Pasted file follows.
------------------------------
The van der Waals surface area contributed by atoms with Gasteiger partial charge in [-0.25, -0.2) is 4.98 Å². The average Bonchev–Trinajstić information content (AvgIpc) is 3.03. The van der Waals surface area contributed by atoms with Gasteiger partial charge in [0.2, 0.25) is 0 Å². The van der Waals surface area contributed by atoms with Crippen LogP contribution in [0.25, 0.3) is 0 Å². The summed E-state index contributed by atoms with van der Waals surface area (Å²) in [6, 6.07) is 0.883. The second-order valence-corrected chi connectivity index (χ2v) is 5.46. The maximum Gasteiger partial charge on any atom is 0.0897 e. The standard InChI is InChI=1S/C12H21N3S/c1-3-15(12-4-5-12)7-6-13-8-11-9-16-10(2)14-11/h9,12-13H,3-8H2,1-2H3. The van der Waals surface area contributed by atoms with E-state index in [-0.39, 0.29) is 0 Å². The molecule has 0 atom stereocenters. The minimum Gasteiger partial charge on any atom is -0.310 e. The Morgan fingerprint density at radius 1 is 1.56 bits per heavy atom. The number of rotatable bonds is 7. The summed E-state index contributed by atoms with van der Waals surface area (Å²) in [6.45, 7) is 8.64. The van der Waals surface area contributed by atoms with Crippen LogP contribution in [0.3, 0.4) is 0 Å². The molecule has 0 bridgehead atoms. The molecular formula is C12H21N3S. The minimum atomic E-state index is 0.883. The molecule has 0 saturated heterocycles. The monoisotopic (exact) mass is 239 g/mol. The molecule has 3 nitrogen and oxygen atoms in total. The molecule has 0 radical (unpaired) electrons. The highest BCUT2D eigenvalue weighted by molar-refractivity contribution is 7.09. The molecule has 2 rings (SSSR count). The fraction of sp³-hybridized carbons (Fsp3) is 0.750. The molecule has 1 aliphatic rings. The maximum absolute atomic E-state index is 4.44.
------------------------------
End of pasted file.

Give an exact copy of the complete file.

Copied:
The van der Waals surface area contributed by atoms with Gasteiger partial charge in [-0.25, -0.2) is 4.98 Å². The average Bonchev–Trinajstić information content (AvgIpc) is 3.03. The van der Waals surface area contributed by atoms with Gasteiger partial charge in [0.2, 0.25) is 0 Å². The van der Waals surface area contributed by atoms with Crippen LogP contribution in [0.25, 0.3) is 0 Å². The summed E-state index contributed by atoms with van der Waals surface area (Å²) in [6, 6.07) is 0.883. The second-order valence-corrected chi connectivity index (χ2v) is 5.46. The maximum Gasteiger partial charge on any atom is 0.0897 e. The standard InChI is InChI=1S/C12H21N3S/c1-3-15(12-4-5-12)7-6-13-8-11-9-16-10(2)14-11/h9,12-13H,3-8H2,1-2H3. The van der Waals surface area contributed by atoms with E-state index in [-0.39, 0.29) is 0 Å². The molecule has 0 atom stereocenters. The minimum Gasteiger partial charge on any atom is -0.310 e. The Morgan fingerprint density at radius 1 is 1.56 bits per heavy atom. The number of rotatable bonds is 7. The summed E-state index contributed by atoms with van der Waals surface area (Å²) in [6.45, 7) is 8.64. The van der Waals surface area contributed by atoms with Crippen LogP contribution in [0.3, 0.4) is 0 Å². The molecule has 0 bridgehead atoms. The molecular formula is C12H21N3S. The minimum atomic E-state index is 0.883. The molecule has 0 saturated heterocycles. The monoisotopic (exact) mass is 239 g/mol. The molecule has 3 nitrogen and oxygen atoms in total. The molecule has 0 radical (unpaired) electrons. The highest BCUT2D eigenvalue weighted by molar-refractivity contribution is 7.09. The molecule has 2 rings (SSSR count). The fraction of sp³-hybridized carbons (Fsp3) is 0.750. The molecule has 1 aliphatic rings. The maximum absolute atomic E-state index is 4.44.